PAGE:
The most populous state of the United Statesâ€” California has the most varied climate and is very much prone to multilayer drought. It has a Mediterranean nature of climate, which results in very little precipitation during the summer months. Due to this it is facing its fourth year of severe drought since 2012.The Drought has a widespread impact. However, assessing it is a very challenging job because there is no standard procedure to compare and measure. The effects of drought are very uneven; in some areas where groundwater reserves are limited, the impact on employment and economy is very harsh and severe. Whereas, in others, an increased cost of crop price compensate the expanded groundwater use.
Changes in Water Availability
According to the survey of CVP and SWP, water irrigation district departments, the estimated reduction in surface water is around 8.7 million acre-feet statewide. The shortage has been partially balanced by groundwater pumping, but still there is an estimated net shortage of 2.7 million acre-feet ground water. This can result in long-term water shortage in the area and more agricultural losses.
Revenue from crops has increased over the past 15 years in California; therefore it remains the largest agricultural producer in terms of exports and output. Farmers harvested 640,000 fewer acres, which is around 9 percent below pre-drought levels; however crop revenue still remained strong. This long-term increase in crop revenue is a result of several factors. There has been expansion of fruit and nut acreage and a major shift from lower- to higher-value crops acreage. However state crop revenue and employment remains high, but the true picture is that it conceals some negative impacts of the drought. The high production is the effect of extensive and unsustainable overdraft of groundwater in the areas. This jolted the local economies in areas with extensive fallowing and shifted all burden to them. This will have a lasting and damaging consequence.
Drought and Food Price
California is the major producer of some of the agricultural crops like grapes, almonds, and broccoli. They account for more than 90% of the country’s production. Therefore, Impact on food price due to drought is the major concern for everyone. However, the U.S. Department of Agriculture (USDA) and Economic Research Service (ERS) found that there is no evidence that the drought had any impact on food prices. According to these departments, the increase and decrease in food price were reflective of others factors and unrelated to the ongoing drought.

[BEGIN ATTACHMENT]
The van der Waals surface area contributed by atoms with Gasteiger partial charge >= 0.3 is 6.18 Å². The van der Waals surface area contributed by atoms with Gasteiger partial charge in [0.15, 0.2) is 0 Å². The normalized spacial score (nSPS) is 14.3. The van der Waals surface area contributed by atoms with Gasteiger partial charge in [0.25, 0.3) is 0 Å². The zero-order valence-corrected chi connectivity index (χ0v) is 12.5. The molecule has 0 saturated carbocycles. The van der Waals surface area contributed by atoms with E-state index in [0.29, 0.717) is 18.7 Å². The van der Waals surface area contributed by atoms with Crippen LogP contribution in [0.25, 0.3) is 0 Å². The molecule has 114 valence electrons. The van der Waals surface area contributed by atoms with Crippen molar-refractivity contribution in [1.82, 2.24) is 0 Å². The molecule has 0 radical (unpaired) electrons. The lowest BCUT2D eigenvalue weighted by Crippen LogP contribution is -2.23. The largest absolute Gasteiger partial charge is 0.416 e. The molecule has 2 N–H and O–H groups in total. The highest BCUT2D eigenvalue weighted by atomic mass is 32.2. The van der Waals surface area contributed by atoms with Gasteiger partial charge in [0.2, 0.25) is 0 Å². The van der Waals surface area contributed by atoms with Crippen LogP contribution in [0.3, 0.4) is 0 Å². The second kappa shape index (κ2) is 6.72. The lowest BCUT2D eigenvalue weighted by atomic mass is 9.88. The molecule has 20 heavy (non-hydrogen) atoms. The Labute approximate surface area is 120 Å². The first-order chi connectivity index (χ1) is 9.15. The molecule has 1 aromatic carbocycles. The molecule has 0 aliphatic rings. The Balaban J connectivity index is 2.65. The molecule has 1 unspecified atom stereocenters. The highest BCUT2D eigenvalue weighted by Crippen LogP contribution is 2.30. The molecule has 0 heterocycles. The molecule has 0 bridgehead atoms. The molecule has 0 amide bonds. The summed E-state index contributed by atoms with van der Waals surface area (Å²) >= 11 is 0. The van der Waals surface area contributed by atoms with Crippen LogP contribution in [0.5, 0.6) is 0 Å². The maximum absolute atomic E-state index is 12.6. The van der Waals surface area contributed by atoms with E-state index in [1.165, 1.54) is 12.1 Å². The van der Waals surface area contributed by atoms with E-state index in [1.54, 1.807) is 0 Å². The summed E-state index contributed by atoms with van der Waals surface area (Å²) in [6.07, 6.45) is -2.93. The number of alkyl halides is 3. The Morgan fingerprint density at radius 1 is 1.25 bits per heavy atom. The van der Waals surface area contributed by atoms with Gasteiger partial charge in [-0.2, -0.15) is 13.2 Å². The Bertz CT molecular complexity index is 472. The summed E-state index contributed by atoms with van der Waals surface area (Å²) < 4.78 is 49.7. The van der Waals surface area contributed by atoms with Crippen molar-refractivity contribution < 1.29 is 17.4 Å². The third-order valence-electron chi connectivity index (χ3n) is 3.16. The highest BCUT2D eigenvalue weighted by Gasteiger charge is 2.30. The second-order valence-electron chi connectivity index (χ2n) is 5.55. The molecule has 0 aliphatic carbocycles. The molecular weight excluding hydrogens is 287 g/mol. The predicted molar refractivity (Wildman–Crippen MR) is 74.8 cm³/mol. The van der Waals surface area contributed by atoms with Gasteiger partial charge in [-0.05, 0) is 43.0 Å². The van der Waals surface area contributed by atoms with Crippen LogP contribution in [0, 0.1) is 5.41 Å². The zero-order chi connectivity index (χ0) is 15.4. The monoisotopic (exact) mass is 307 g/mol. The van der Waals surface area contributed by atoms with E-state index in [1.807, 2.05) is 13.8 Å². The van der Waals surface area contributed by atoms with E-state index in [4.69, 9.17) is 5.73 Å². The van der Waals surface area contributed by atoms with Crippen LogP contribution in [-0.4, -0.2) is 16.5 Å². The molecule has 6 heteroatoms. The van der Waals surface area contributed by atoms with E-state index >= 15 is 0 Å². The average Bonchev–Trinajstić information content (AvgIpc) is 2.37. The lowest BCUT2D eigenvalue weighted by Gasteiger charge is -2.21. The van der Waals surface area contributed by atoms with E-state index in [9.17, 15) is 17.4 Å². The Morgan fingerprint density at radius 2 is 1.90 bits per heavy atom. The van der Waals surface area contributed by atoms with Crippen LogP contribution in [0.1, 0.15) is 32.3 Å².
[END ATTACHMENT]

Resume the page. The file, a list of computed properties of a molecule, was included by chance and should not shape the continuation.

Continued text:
There was a widespread feeling that drought would result in loss of several thousand part-time and seasonal jobs. According to the California Employment Development Department (2015b), the actual impact of agricultural employment was much less than it was expected. The agency found that employment increased every year since 2010. The data suggests that actual employment would have been higher, if there had been less fallowing in the region. Fallowing has reduced the farm jobs in those areas, but people shifted from field crops to tomatoes and tree crops. Thus, drought has very negligible impact on agricultural employment.
California is one of the most fertile and productive states of the world. The farmers have implemented a series of strategies to acclimatize to constant drought conditions. Some strategies have improved their resilience, others damaged. Farmers adopted a well-organized water management practices and technologies, like switching from lower to higher value crops, and modern drip irrigation helped them to minimize the impact of drought. Finally, California is changing in many ways to withstand the ongoing drought. We can conclude that the employments and economy have not been unfavorably affected by drought. The resilience will have long lasting positive as well as negative impact on the ecosystem, local communities, and future generation.
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